WEEK TWO | DAY FOUR | PSALM 63:3-8
Written in France in the mid-1800s, this song spread by word of mouth across Europe and North America. But it spread in a new way in 1906 when Reginald Fessenden, a former colleague of Thomas Edison, experimented one evening with a microphone and a telegraph. It was 9:00 p.m. on Christmas Eve, and ships at sea had been instructed to monitor the airwaves at this appointed hour. Unsure if any sound would go through, Fessenden read Luke 2, then picked up his violin and started to play “O Holy Night.”
For the first time, voices and music were heard across the Atlantic by radio waves. The dot dot dash of Morse code became a swell of music, good news for a weary and sin-stained world. Like shepherds tending their flocks on the rolling hills of Bethlehem, captains and crews tended to their ships on the rolling waves of the Atlantic. And out of thin air, the story of our Savior’s birth! A thrill of hope! And fleets of souls who felt their worth.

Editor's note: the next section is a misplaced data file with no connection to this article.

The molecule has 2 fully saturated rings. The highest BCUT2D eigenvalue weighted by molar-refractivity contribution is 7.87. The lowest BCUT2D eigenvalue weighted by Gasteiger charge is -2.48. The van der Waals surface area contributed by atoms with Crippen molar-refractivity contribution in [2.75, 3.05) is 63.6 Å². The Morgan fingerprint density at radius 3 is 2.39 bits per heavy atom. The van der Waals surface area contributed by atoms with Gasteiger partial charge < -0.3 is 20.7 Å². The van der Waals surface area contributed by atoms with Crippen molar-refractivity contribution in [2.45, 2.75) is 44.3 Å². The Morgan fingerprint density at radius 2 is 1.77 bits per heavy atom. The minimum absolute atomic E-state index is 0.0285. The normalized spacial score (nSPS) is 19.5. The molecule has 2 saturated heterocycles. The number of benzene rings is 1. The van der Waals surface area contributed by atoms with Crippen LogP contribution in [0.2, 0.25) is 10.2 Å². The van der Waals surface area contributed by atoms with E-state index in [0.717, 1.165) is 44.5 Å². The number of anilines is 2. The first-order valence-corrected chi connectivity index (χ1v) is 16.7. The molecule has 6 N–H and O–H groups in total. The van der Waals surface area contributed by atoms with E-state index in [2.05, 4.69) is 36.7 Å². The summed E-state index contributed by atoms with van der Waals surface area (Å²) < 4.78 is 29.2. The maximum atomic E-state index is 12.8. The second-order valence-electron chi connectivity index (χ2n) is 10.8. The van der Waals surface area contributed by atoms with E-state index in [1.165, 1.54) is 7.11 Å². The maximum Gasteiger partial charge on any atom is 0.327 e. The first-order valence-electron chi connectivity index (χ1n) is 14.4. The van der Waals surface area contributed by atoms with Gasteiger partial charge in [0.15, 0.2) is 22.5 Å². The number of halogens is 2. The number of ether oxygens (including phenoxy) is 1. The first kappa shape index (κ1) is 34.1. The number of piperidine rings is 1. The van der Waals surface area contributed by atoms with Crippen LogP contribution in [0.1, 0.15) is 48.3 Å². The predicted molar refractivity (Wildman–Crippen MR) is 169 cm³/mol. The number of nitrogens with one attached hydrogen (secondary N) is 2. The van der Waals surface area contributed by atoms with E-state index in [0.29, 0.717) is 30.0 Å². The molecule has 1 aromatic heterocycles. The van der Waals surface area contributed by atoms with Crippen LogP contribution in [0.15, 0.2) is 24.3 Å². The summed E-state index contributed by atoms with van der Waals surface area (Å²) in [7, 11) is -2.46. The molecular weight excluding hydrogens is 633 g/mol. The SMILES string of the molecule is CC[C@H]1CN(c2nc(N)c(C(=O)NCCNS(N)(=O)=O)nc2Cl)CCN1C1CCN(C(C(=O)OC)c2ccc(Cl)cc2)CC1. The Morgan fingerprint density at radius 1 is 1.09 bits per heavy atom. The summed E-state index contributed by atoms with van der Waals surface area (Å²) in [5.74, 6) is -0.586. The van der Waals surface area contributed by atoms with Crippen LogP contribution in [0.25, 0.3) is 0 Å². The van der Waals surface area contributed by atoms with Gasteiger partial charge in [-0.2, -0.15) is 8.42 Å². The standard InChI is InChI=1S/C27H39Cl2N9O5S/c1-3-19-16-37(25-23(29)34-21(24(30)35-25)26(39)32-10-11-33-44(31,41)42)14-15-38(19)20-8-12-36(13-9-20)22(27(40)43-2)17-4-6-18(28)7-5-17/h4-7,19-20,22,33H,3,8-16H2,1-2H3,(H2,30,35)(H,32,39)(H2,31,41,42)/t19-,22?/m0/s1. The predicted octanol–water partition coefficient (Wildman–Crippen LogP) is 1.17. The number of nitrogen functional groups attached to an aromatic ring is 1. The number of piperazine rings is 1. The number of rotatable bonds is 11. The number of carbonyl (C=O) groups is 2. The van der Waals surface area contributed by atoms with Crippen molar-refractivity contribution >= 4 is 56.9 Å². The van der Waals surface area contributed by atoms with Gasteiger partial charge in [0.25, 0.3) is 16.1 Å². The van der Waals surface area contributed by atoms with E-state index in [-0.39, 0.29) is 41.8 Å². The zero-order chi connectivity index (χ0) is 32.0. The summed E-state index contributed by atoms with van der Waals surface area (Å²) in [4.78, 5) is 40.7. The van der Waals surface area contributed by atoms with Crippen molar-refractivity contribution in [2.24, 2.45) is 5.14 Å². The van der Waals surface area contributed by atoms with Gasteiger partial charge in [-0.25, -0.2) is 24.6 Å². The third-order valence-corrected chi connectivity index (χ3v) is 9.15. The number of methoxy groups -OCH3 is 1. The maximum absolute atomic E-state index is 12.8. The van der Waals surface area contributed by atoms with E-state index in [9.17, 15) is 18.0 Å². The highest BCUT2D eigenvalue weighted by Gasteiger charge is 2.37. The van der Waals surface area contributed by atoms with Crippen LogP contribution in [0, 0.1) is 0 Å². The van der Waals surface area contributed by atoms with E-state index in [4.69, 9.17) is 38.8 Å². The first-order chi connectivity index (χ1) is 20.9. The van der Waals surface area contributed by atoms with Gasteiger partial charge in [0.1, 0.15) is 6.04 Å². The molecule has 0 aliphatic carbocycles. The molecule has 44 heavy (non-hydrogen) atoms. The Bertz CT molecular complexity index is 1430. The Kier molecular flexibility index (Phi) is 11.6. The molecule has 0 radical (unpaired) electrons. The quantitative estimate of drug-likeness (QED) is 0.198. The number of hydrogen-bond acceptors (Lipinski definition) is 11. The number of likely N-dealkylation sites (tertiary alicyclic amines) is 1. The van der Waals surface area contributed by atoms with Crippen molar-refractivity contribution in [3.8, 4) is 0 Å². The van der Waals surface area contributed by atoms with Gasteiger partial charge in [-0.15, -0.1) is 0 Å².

O HOLY NIGHT! THE STARS ARE BRIGHTLY SHINING;
IT IS THE NIGHT OF THE DEAR SAVIOR’S BIRTH.
LONG LAY THE WORLD IN SIN AND ERROR PINING,
TILL HE APPEARED AND THE SOUL FELT ITS WORTH.
A THRILL OF HOPE—THE WEARY WORLD REJOICES,
FOR YONDER BREAKS A NEW AND GLORIOUS MORN!
CHRIST IS THE LORD! O PRAISE HIS NAME FOREVER!
HIS POW’R AND GLORY EVERMORE PROCLAIM!
Radio broadcasting is a powerful tool for sharing the Good News of Jesus. It creates Gospel access for non-literate people and people in oral cultures, and can cross borders and boundaries that are otherwise closed to the Gospel. In Niger, Eglise Evangélique de la République du Niger uses radio broadcasts to tell least-reached Nigeriens—and anyone else who is able to tune in—about Christ’s love. Amira, a teenager, recently decided to follow Jesus after she heard the Gospel message on the radio. May the nations see that “Christ is the Lord” and “praise His name forever!”